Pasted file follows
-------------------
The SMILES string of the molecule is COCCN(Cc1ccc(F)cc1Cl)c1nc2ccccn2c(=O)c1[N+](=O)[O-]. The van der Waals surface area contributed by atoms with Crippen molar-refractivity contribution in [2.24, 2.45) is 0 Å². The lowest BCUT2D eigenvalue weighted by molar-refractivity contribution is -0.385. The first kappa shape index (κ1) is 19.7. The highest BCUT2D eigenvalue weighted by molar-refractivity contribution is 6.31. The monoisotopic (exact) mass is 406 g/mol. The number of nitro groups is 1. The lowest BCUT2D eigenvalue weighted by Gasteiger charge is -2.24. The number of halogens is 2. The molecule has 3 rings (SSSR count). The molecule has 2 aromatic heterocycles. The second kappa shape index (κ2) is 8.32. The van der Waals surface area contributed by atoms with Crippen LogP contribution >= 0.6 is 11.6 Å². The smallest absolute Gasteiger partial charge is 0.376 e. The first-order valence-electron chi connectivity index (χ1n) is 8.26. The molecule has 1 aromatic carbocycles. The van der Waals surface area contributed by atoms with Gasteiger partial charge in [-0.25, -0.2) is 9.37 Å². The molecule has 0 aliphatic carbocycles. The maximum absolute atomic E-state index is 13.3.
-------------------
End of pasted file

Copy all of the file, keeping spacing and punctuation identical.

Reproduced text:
The SMILES string of the molecule is COCCN(Cc1ccc(F)cc1Cl)c1nc2ccccn2c(=O)c1[N+](=O)[O-]. The van der Waals surface area contributed by atoms with Crippen molar-refractivity contribution in [2.24, 2.45) is 0 Å². The lowest BCUT2D eigenvalue weighted by molar-refractivity contribution is -0.385. The first kappa shape index (κ1) is 19.7. The highest BCUT2D eigenvalue weighted by molar-refractivity contribution is 6.31. The monoisotopic (exact) mass is 406 g/mol. The number of nitro groups is 1. The lowest BCUT2D eigenvalue weighted by Gasteiger charge is -2.24. The number of halogens is 2. The molecule has 3 rings (SSSR count). The molecule has 2 aromatic heterocycles. The second kappa shape index (κ2) is 8.32. The van der Waals surface area contributed by atoms with Crippen LogP contribution >= 0.6 is 11.6 Å². The smallest absolute Gasteiger partial charge is 0.376 e. The first-order valence-electron chi connectivity index (χ1n) is 8.26. The molecule has 1 aromatic carbocycles. The van der Waals surface area contributed by atoms with Gasteiger partial charge in [-0.25, -0.2) is 9.37 Å². The molecule has 0 aliphatic carbocycles. The maximum absolute atomic E-state index is 13.3.